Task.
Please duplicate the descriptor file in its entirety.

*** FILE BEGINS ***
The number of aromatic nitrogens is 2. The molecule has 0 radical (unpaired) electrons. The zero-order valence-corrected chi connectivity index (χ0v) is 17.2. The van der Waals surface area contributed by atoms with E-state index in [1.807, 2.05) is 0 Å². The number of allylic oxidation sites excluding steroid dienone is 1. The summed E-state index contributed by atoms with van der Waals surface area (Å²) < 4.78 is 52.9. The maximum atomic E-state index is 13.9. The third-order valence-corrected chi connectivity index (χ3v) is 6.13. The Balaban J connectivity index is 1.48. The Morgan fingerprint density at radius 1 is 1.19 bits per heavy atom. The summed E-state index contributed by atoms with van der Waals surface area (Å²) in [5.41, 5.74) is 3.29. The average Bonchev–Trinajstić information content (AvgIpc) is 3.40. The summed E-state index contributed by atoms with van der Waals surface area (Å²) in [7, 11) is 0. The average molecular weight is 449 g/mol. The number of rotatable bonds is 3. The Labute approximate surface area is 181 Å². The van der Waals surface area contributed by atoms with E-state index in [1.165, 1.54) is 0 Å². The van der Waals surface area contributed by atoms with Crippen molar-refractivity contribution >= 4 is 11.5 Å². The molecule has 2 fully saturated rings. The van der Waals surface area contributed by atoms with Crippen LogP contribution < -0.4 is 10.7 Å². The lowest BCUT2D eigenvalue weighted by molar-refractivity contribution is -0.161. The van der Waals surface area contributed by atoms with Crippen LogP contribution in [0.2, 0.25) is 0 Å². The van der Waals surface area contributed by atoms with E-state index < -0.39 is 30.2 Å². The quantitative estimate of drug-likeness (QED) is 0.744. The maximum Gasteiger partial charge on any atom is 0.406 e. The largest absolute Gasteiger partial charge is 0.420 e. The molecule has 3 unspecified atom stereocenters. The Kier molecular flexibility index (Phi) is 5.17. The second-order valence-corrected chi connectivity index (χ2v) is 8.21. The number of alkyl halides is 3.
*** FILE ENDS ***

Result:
The number of aromatic nitrogens is 2. The molecule has 0 radical (unpaired) electrons. The zero-order valence-corrected chi connectivity index (χ0v) is 17.2. The van der Waals surface area contributed by atoms with E-state index in [1.807, 2.05) is 0 Å². The number of allylic oxidation sites excluding steroid dienone is 1. The summed E-state index contributed by atoms with van der Waals surface area (Å²) < 4.78 is 52.9. The maximum atomic E-state index is 13.9. The third-order valence-corrected chi connectivity index (χ3v) is 6.13. The Balaban J connectivity index is 1.48. The Morgan fingerprint density at radius 1 is 1.19 bits per heavy atom. The summed E-state index contributed by atoms with van der Waals surface area (Å²) in [5.41, 5.74) is 3.29. The average Bonchev–Trinajstić information content (AvgIpc) is 3.40. The summed E-state index contributed by atoms with van der Waals surface area (Å²) in [7, 11) is 0. The average molecular weight is 449 g/mol. The number of rotatable bonds is 3. The Labute approximate surface area is 181 Å². The van der Waals surface area contributed by atoms with E-state index in [1.165, 1.54) is 0 Å². The van der Waals surface area contributed by atoms with Crippen molar-refractivity contribution >= 4 is 11.5 Å². The molecule has 2 fully saturated rings. The van der Waals surface area contributed by atoms with Crippen LogP contribution < -0.4 is 10.7 Å². The lowest BCUT2D eigenvalue weighted by molar-refractivity contribution is -0.161. The van der Waals surface area contributed by atoms with Crippen LogP contribution in [0.2, 0.25) is 0 Å². The van der Waals surface area contributed by atoms with E-state index < -0.39 is 30.2 Å². The quantitative estimate of drug-likeness (QED) is 0.744. The maximum Gasteiger partial charge on any atom is 0.406 e. The largest absolute Gasteiger partial charge is 0.420 e. The molecule has 3 unspecified atom stereocenters. The Kier molecular flexibility index (Phi) is 5.17. The second-order valence-corrected chi connectivity index (χ2v) is 8.21. The number of alkyl halides is 3.